Whitechapel the Docklands Light Railway station was alongside , one
on the line from Fenchurch Street to Shoeburyness I alighted at the
island platform at Shadwell to change on to a service for Tower
The rain dwindled and stopped. I photographed units 49 and
50 returning to Lewisham, then a train for Bank, then an electric
multiple-unit heading for Fenchurch Street. The next train to call
at Shadwell was for Tower Gateway, formed of units 26 and 88; I got
on, and the train ran the short distance to the terminus, passing
the junction with the Bank branch. Another passenger asked me
directions to the District Line, he thought he should stay on to the
next stop, and I checked with the guard - or "train captain", as I
believe they are called on the Docklands Light Railway - that this
was indeed the terminus, and that Tower Hill station on the Circle
Line was within walking distance. I stayed on the island platform at
Tower Gateway for a few minutes, obtaining photos not only of the
train on which I had just arrived but also of multiple-units
arriving and departing at Fenchurch Street and running alongside the
Docklands Light Railway.
I broke my journey back to Kings Cross at
Liverpool Street, where I got my first pictures of 86s in Anglia
livery, had a meal, and for the second time that afternoon gave
someone directions, I'd never heard of Edmonton Green, the station
my inquirer wanted, but by checking lists of departures displayed on
the concourse and then the big screens I got him on a train for
Cheshunt. Then it was time to take an overcrowded rush-hour ride to
Kings Cross for a delayed departure for Retford, the journey north
through a beautiful sunny evening - the showers of rain all gone - a
final bonus to end an interesting day.
Over the Snow by Steam
Railway Magazine - Dec 1973
It may come as a surprise that
in 1861 the United Kingdom, with an area of only 93.000 square
miles, boasted more than 10,000 route miles of railway while the
vast Romanoff Empire, sprawling over 8 million square miles, could
only muster one-tenth of our figure. Because of the lack of an
efficient professional class and an inbuilt suspicion of foreigners,
Russia's industrial revolution progressed painfully slowly until the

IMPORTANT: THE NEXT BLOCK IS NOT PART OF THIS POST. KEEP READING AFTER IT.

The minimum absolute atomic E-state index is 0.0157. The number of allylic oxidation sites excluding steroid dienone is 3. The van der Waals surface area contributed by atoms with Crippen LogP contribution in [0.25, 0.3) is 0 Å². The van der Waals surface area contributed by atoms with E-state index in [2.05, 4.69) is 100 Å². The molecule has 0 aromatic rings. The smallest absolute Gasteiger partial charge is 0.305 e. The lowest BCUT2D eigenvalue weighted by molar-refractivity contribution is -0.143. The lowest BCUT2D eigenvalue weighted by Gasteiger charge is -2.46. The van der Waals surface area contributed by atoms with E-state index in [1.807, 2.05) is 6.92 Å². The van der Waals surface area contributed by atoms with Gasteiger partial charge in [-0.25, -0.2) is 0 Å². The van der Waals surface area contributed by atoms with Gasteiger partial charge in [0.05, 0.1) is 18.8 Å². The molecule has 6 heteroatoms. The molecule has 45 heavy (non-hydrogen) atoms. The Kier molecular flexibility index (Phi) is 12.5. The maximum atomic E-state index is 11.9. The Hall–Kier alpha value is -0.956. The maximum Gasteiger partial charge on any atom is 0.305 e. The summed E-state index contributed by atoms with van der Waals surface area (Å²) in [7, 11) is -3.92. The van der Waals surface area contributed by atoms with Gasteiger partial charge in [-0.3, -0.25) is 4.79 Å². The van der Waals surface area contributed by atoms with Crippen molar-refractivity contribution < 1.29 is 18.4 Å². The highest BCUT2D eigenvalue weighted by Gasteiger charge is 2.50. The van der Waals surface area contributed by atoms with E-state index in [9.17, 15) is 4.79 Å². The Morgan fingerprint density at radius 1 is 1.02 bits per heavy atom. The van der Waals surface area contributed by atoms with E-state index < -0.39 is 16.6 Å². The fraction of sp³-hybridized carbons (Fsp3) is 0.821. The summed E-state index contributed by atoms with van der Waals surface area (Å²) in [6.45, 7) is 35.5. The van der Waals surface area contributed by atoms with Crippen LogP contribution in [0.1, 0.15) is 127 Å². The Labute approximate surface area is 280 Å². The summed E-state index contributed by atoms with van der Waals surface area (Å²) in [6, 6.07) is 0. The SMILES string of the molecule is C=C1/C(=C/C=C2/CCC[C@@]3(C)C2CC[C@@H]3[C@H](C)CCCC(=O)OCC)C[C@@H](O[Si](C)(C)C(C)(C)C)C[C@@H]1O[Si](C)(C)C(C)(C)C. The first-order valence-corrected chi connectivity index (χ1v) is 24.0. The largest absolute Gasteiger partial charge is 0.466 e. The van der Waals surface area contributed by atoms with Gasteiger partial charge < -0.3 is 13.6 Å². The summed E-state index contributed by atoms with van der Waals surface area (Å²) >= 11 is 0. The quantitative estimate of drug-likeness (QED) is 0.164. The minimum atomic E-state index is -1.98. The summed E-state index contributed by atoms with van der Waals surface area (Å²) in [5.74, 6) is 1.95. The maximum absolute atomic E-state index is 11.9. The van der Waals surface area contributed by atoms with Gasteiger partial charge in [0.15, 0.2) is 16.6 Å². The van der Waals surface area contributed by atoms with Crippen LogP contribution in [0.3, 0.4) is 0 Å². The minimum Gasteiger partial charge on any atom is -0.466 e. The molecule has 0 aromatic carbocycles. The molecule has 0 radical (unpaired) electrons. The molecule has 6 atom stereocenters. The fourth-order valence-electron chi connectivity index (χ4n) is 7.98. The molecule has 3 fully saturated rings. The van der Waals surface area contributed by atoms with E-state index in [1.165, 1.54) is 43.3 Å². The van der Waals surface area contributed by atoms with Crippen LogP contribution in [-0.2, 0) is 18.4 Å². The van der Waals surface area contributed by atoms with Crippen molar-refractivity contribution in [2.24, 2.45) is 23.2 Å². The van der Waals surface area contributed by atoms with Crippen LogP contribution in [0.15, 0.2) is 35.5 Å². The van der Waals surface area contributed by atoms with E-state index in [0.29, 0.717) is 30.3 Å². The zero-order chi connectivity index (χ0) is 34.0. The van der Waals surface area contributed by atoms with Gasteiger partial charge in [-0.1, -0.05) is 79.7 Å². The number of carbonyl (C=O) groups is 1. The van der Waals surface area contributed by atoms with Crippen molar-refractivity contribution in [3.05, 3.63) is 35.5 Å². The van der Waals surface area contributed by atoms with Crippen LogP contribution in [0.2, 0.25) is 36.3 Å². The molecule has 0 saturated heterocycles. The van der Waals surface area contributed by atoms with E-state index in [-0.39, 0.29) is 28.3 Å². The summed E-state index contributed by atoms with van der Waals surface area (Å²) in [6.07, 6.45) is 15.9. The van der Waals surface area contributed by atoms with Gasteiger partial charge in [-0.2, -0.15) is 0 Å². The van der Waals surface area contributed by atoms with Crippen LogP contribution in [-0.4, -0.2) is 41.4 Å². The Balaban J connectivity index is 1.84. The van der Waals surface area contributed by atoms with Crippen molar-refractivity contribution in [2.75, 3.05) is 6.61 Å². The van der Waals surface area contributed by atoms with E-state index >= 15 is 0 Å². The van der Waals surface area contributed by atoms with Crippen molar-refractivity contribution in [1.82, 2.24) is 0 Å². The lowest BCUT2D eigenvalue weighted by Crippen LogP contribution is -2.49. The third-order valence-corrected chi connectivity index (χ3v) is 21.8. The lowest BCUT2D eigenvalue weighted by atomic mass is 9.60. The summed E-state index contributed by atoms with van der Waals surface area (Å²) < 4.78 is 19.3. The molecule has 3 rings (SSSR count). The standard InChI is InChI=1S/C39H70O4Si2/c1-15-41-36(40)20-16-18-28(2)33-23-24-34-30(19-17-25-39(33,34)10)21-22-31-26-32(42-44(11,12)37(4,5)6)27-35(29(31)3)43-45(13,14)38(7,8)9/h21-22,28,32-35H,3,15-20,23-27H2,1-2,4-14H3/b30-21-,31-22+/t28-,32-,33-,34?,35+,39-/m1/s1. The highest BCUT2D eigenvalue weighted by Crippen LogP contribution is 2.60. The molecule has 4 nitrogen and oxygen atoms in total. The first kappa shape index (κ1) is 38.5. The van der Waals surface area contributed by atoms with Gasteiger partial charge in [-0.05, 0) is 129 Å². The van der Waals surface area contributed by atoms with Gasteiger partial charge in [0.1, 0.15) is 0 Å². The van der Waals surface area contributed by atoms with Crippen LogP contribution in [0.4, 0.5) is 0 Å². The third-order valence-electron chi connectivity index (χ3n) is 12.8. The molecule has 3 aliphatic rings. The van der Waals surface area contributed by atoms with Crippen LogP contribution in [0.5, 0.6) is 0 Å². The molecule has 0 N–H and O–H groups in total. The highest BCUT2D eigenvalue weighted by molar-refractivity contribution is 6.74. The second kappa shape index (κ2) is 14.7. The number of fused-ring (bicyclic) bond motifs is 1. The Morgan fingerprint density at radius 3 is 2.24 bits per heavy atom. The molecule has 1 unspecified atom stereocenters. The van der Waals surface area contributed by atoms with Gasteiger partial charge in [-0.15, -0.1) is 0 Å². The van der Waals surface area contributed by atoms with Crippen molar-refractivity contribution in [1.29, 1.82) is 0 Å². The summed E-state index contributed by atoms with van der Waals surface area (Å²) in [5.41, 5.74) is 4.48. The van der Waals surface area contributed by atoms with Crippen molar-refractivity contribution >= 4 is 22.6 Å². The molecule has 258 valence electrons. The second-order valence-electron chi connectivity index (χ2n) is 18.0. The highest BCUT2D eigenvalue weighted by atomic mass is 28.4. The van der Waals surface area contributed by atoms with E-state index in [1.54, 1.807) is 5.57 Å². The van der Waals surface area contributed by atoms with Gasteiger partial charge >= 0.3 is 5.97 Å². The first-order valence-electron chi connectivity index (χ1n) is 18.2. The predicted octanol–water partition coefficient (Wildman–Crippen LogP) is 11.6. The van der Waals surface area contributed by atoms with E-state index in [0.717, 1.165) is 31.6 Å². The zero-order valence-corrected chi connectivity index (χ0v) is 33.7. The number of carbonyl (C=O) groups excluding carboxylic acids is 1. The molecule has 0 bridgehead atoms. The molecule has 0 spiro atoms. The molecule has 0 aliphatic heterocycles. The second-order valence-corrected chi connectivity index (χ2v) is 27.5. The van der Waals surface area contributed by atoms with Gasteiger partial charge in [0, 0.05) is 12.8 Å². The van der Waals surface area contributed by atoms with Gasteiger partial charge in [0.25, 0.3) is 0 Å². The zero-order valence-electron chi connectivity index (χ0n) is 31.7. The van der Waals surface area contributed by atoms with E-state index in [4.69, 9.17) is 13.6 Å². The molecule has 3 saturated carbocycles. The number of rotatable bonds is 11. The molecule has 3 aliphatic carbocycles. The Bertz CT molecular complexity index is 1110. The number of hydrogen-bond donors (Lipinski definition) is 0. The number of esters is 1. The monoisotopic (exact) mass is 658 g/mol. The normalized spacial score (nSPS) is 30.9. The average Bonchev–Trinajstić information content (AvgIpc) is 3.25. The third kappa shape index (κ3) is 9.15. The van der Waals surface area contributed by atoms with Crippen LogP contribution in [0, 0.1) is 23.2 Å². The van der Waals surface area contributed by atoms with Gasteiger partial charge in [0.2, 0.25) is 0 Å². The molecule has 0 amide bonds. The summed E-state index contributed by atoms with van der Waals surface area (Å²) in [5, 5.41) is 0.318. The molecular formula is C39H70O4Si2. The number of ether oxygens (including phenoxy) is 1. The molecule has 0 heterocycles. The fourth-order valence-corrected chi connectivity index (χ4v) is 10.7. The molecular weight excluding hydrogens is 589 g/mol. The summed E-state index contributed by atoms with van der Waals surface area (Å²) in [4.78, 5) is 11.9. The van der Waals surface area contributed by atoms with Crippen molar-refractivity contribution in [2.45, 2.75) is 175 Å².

last quarter of the nineteenth century. True, a short railway had
been opened as early as 1837 between St, Petersburg and Tsarskoye
Selo but the first main line from the former city to Moscow was not
completed until 1851, the year of London’s glittering Great
In the early years of Tsar Alexander II’s reign the
internal transport system remained much as it had been a hundred
years earlier. During the long winter months roads became
impassable, lakes and rivers were frozen over and the only mobility
was by horse-drawn sledge. Something had to be done and it was
British expertise and initiative that did it.
On January 4, 1861,
"The Engineer" announced that a Mr. Nathaniel Grew had designed and
exported to Moscow the world's first steam ice locomotive. It had
been ordered by Monsieur Gabriel Solodonikoff who had "the exclusive
concession for the use of such machines in Russia." Despite Russia's
lack of communications these two gentlemen obviously realised that
the country possessed a winter "transport-bed" of ice and snow if
only it could be made use of.
With sledge-irons replacing the bogie
and trailing wheels and a single pair of studded 4-ft, driving
wheels, Grew's ice locomotive is at once interesting and mysterious.
The mystery is its close resemblance to Stephenson‘s "Rocket" which
had been built more than thirty years previously. As the
accompanying engraving shows, the controls are rudimentary, the main
steam and exhaust pipes are unlagged and there is no notched
quadrant to secure the reversing lever, Moreover, the whole
valve-gear, including the connecting-rods, appears to be very
lightly constructed. The screw-brake type of handle seen on the
front footplate was used to turn the forward pair of sleigh-irons and
thus guide the engine but no buffers were provided although it was